Results 2022–23

Evidence that Canadians access and use CER Energy Information products and specialized expertise, including community-specific information, for knowledge, research, or decision-making.

NarrativeTable Note *


Target achievedTable Note *

Target achievedTable Note *

Number of opportunities that Canadians have to collaborate and provide feedback on energy information products.





Smart city and abstract dot point connect with gradient line and aesthetic Intricate wave line design , big data connection technology concept

Informing Canada’s Energy Conversation

The CER produces neutral and fact-based energy analysis to inform the energy conversation in Canada. Access to releCanada’s Energy Future 2023: Energy Supply and Demand Projections to 2050vant, accurate, and timely energy data and information supports public dialogue on energy issues and decision-making by Canadians, governments, industry, and other stakeholders.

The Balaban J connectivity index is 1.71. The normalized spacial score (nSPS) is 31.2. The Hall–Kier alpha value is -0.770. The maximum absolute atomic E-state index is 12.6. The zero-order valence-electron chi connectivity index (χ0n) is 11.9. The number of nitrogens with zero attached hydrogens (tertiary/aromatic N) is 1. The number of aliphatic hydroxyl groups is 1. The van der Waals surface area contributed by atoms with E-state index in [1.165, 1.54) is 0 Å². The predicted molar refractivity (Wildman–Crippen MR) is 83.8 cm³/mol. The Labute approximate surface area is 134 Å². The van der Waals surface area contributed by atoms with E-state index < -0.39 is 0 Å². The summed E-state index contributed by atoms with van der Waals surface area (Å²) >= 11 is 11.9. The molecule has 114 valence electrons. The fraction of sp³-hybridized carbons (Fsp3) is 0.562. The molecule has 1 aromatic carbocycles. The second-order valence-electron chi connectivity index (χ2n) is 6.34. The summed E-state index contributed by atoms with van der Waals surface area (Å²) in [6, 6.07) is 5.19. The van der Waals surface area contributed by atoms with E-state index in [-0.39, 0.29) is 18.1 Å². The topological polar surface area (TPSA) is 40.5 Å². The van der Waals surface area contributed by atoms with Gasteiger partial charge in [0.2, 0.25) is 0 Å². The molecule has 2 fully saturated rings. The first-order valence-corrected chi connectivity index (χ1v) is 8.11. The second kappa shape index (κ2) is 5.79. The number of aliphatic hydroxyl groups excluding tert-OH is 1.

Over the 2022–23 fiscal year, a key energy information priority was development of the Canada’s Energy Future 2023 (EF2023). The Canada’s Energy Future series explores how possible energy futures might unfold for Canadians over the long term. Scheduled to be released in spring 2023, EF2023 will be the CER’s first long-term outlook that models net-zero by 2050.

The CER’s Energy Information products in 2022–23: Highlights

  • 34 new online energy information products
    • Six Market Snapshots on electricity, and three on either renewables or hydrogen,
  • More than 1.5 million energy and pipeline information web page views